Making the move to a supervisory role can be demanding and somewhat daunting. For most people, the required skills for supervising others do not come naturally which means they need to learn and apply this new skill systematically.
In addition, many of those people who find themselves in a position where they are responsible in tasking others, don’t realise they are now in a supervisory role. Without formal training, most people would simply copy their own managers and supervisors and if these managers are poor at interpersonal skills, the new supervisors will end up with a lot of bad habits that they could do without.
This course is designed to help delegates gain confidence in supervising others by knowing what areas they need to consider when leading people. Through various case studies, examples and scenarios, delegates learn what works and what does not when managing people. The course also explores several established frameworks of management which gives structure to any supervisory role. These include guidelines to motivate the team, carrying out performance analysis, avoiding and resolving team-supervisor conflicts, problem solving and a variety of intervention methods.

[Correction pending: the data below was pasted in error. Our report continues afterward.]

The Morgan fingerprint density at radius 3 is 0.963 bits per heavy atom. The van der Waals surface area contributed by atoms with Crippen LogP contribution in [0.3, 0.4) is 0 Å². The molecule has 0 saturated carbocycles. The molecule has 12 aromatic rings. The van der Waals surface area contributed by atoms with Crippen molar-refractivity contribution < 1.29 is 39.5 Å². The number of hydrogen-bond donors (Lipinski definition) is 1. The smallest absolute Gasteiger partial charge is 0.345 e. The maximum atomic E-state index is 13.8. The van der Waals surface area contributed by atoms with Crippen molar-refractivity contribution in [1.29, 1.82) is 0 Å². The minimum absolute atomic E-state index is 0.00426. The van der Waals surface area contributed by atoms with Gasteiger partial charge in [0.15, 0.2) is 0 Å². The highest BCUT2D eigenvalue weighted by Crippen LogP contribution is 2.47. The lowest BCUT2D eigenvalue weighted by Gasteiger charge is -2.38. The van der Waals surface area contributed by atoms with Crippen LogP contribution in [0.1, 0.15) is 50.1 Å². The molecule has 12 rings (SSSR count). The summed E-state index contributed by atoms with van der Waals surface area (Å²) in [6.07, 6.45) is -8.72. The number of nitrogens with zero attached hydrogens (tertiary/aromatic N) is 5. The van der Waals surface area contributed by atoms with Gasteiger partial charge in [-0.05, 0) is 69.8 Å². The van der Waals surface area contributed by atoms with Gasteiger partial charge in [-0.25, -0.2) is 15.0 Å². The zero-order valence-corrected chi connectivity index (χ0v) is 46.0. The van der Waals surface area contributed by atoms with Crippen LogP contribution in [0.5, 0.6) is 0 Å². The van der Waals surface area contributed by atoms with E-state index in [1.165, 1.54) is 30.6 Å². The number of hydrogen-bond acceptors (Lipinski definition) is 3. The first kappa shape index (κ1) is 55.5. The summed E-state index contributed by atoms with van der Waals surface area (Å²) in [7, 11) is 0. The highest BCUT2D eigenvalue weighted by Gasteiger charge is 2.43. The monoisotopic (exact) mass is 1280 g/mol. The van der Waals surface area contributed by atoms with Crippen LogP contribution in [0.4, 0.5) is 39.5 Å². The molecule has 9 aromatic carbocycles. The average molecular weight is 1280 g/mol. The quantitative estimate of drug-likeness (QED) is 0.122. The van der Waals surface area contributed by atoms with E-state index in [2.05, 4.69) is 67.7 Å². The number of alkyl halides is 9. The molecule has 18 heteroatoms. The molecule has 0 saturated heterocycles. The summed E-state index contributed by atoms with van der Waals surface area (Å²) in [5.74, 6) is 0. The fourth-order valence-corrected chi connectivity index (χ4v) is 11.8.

Research shows that such frameworks are essential because many people who are new to supervisory roles are simply unaware of alternative management methods that can be used in different situations and wrongly choose an ineffective style of leadership.
The course is suitable for a variety of supervisory situations. Front line managers, shop floor supervisors and office team leaders can all benefit from this course. The course is ideal for those who are new to the supervisory role or those who have been leading but now want to improve their management skills by going through a formal training and tap into established methodologies on supervision and interpersonal skills.